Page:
Follow The Line: Obligatory Artifact and RDCD Fist

Posted by on November 22nd, 2010 at 5:47 AM

Rob reviews Obligatory Artifact, by Jason Overby and RDCD Fist, by Justin Skarhus.

RDCD Fist, by Justin Skarhus.  Skarhus is one of the editors of the intriguing Good Minnesotan anthology, one that frequently includes entries whose contents flirt around the edges of traditional narrative.  This particular mini has its own disturbing logic that kicks in after the seemingly-innocent establishing shots.  One man locks hands with another man, which somehow opens a fleshy, David Cronenberg-inspired gap into another universe that he’s compelled to enter.  Upon rising, he latches onto (and accidentally rips off) the penis from a naked, muscular man who looks a bit like a Gary Panter design.  From there, the comic is a frame-by-frame account of the acts of violence committed by the naked man, culminating in a machine gun emerging from his abdomen and accidentally shooting himself with a bullet that ricocheted.

This is an odd little comic with lovingly-crafted DIY production values, a thin line and an aggressively experimental use of panel placement & design.  Once the reader enters into this nightmarish world, they are whipped and jerked around the page by way of panels floating in space, panels that fracture fan-like across a page, and single-page splashes that track movement and time in a single image.  This comic provides a visceral reading experience, forcing readers to feel both the excitement and tedium of constant and unexpected movement.  There’s also what I think is a backup story called “Unrequited”, about a series of flashes between a boy stumbling through a forest and the total (nuclear?) destruction of said boy and forest. This culminates in an image of the boy by the sea and a tearful mermaid, perhaps mourning her loss.  Overall, this mini is challenging and rewarding for the reader willing to read its images closely and go along for the ride.

Speaking of going along for the ride, Jason Overby’s comics always challenge the reader.  His Obligatory Artifact is a collection of odds and ends and is considerably more disjointed as a result than his usual offerings.  Its title derives from his desire to collect these bits of ephemera on paper as a document of a particular time and process.  I refer to certain of Overby’s comics as “abstract craft”, meaning that there’s a wealth of intensely-detailed drawings on each page, but their status as conventional narrative is intentionally tenuous.  Overby’s stories here are in one of two modes: that dense kind of drawing replete with almost frantic cross-hatching creating a soupy lattice-work of imagery; and a radically simple drawing style that emphasizes text-as-image almost as much as the drawings-as-images in terms of moving the reader along.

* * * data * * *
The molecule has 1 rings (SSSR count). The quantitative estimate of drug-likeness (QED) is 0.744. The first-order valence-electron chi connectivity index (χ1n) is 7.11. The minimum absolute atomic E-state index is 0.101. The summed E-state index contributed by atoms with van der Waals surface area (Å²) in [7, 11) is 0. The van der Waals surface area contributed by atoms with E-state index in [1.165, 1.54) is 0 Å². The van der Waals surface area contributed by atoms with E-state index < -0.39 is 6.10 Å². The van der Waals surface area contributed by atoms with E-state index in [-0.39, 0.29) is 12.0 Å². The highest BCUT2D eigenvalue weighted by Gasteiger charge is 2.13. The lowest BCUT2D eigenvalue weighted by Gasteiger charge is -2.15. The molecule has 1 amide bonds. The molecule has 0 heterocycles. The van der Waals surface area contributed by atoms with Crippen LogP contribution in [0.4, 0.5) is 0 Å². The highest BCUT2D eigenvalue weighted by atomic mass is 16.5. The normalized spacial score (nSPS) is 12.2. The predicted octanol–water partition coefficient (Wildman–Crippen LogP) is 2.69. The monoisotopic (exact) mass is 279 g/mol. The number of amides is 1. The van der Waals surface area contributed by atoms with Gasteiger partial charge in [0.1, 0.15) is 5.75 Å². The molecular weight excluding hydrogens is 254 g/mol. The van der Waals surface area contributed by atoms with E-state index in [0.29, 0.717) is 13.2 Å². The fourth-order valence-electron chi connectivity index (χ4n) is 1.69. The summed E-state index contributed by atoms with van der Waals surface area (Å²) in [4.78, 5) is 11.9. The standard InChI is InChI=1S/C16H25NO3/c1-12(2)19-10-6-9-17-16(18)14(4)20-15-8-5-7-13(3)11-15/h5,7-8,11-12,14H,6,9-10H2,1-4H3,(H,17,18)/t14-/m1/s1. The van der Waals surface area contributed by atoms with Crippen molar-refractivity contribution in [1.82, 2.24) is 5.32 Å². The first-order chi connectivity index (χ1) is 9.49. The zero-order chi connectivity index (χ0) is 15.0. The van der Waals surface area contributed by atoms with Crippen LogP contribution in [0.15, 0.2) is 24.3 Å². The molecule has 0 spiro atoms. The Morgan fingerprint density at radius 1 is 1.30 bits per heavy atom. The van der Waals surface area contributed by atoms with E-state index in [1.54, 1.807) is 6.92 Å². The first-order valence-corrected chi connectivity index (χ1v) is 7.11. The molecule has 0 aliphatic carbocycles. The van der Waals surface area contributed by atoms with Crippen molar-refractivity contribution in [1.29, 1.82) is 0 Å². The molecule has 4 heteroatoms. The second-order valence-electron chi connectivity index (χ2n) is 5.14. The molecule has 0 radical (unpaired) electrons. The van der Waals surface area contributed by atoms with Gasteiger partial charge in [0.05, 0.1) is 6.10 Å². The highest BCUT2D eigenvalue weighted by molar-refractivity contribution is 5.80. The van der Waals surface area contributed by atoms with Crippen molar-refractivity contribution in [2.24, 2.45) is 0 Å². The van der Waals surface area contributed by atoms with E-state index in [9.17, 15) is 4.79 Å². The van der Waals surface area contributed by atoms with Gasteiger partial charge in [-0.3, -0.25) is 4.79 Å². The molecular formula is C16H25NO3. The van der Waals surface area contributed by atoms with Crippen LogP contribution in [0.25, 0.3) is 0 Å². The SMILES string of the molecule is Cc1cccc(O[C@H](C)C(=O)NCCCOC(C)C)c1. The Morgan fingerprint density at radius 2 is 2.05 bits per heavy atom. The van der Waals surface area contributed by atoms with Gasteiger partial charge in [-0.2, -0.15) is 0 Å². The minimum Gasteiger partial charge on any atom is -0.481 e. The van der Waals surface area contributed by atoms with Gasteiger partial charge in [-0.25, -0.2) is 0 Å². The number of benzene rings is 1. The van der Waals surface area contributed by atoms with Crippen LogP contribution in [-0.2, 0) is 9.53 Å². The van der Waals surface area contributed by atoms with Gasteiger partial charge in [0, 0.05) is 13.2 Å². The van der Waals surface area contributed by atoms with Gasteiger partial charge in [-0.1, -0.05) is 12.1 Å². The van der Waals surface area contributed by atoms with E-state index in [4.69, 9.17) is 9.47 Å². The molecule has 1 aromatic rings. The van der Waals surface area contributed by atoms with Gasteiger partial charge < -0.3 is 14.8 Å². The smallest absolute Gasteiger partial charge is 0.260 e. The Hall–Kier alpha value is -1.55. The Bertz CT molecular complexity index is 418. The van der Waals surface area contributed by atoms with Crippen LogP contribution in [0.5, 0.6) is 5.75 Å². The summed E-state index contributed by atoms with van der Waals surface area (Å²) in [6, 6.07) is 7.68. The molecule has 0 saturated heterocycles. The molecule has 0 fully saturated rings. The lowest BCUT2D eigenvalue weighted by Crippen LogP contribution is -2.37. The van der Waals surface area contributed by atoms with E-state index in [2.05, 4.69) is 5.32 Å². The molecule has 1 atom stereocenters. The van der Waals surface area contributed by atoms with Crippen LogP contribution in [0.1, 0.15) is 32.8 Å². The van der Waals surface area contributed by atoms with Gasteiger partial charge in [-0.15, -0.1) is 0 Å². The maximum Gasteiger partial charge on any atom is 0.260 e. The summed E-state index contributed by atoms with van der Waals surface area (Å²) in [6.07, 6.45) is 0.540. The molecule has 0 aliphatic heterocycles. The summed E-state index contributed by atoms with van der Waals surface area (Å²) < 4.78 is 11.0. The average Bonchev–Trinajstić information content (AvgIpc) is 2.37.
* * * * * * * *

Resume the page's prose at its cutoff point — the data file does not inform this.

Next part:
Overby doesn’t do much to sell these stories.  In a preface to each story, he tells the reader exactly what he was trying to do, which almost defeats the purpose of actually trying to read (or at times, parse) them.  Before presenting what was the beginning of a potentially long work involving time slips, Overby spells out his intentions.  This cripples the story unfolding for the reader, although admittedly the density of his drawings (which baffle the eye as to how to approach them) would have made it difficult to figure out what was going on.

That said, multiple readings made the story clearer as one began to decipher Overby’s visual language, but the lack of cohesion in this story made such an effort not really worth the time.  Some of the one to two page shorts in the last section were intriguing (especially Overby’s clever take on Batman where the character understands he’s not so much a person as an expected process), but Overby’s own ambivalence toward them is more interesting than the stories themselves.  This mini is really about an artist trying to figure out what to do, what to say how to say it and why.  It’s all about questions without answers and a window into an artist’s process.  At that level, the mini is interesting.  As a reading experience, it’s entirely disposable.

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